Three Rivers
Hudson~Mohawk~Schoharie
History From America's Most Famous Valleys

The Frontiersmen of New York
by Jeptha R. Simms
Albany, NY 1883

Volume II, Page 449. On the morning of the day on which the Stone Arabia battle was fought, Fred H. Dockstader, who lived on the "Sand Flats," in the present town of Mohawk, having been the fires along the river, concealed his family and personal effects in the woods, and then approached the Mohawk valley to get a view of passing events; thinking the enemy would confine their movements to the river settlements. As he was about to gain the desired position, he was surprised to see a party of Indians approaching him. He walked boldly up, and addressing them with confidence assured them he was their friend, and on his way to meet them. They proceeded with him to his house, and after laying him under contribution in the way of plunder, left him and his buildings unharmed. Before leaving, they took several of his horses, one of which was a favorite, although he dared not protest against their taking it. This party of the enemy burned the house of F. H. Dockstader's brother, within sight of his own, and left a war club in a conspicuous place; as much as to say, "we will kill the proprietor if we can catch him."

A pleasing incident occurred at Dockstader's, illustrative of the red man's character. One of the Indians caught a colt that had never been rode, and with his belt and some cords made a kind of bridle which he put upon its head. The colt stood still until the Indian had mounted with a bundle of plunder in one hand and his rifle in the other, seemingly delighted with his new master; but as soon as he had made ready to set forward, and struck his heels against the animal, it dashed onward and reared several times, sending the Indian heels over head upon the ground in one direction, and his rifle and duds in another. Thus rid of his load, the colt stopped and looked back to witness the plight of the rider. The rest of the Indians laughed as though their sides would split, and Dockstader, who dared not laugh, expected to see the Indian rise and shoot the animal; but instead of doing so, he sullenly gained his feet, picked up his portable wealth, and moved off amid the merry jeers of him companions. --Henry F., son of Fred. H. Dockstader.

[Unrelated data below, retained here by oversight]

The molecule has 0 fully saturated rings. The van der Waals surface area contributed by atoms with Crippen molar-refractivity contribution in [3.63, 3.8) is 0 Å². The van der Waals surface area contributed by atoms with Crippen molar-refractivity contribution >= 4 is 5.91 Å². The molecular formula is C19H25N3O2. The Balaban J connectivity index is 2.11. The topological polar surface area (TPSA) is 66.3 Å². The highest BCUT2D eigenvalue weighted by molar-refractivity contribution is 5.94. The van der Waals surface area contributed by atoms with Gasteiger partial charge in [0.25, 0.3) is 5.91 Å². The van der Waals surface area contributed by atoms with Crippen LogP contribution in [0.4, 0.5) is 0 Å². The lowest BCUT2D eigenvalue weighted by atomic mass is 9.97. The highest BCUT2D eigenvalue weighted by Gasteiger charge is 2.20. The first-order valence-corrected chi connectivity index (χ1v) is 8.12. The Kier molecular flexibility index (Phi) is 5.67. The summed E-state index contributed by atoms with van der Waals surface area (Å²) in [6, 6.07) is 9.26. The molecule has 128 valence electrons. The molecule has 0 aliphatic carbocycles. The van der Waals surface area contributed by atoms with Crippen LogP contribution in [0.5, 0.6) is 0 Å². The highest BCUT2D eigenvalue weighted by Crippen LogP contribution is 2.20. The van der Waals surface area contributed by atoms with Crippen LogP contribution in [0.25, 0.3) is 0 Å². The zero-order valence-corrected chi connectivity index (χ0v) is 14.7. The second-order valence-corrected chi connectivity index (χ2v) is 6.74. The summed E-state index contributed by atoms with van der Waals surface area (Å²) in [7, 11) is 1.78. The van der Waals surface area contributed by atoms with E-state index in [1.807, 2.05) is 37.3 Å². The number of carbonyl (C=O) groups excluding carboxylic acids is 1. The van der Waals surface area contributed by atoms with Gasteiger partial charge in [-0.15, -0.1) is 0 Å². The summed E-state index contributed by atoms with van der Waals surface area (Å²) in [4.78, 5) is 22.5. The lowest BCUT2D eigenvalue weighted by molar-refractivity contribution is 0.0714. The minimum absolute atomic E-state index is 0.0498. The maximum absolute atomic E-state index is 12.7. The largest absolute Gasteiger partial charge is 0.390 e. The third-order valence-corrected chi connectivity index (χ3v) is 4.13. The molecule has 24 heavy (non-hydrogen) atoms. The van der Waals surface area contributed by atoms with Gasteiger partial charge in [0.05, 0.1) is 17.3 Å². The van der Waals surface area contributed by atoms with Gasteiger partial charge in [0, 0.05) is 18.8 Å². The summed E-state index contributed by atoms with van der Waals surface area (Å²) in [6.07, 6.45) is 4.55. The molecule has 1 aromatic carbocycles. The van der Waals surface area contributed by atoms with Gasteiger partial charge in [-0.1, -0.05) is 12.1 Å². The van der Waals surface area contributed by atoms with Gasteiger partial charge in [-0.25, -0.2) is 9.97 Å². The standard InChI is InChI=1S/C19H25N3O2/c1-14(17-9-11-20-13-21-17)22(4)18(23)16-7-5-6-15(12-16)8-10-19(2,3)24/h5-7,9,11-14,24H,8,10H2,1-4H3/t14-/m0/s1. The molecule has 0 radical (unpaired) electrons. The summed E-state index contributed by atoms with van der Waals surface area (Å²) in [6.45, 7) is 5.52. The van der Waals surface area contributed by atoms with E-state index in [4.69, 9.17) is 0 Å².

Johnson's Pursuers make no Haste. After Col. Brown fell, the enemy, scattered in small bodies, were to be seen in every direction, plundering and burning the settlements in Atone Arabia, from which agreeable pastime, for them, they were finally called to join the forces of Sir John Johnson to the westward, by the blowing of several tin horns. Gen. Van Rensselaer kept upon the south side of the river, making no efforts to cross it as Keator's rift; at Spraker's, where the enemy had forded; or at Brandywine rift, near Canajoharie, but finally brought up at Fort Plain, where he became the guest of Col. Willet at his dinner table. Several fugitives from Brown's command had conveyed intelligence of his fate to Gen. V. R., but without causing any movement toward crossing the river, until Col. Harper and other officers began severely to censure him for his neglect of duty. Orders were finally given to cross the river, which was accomplished, in the afternoon, at Ehle's rift, half a mile below Fort Plain bridge, where several wagons were used in the deepest water. Much delay attended the crossing, and the march was resumed late in the day.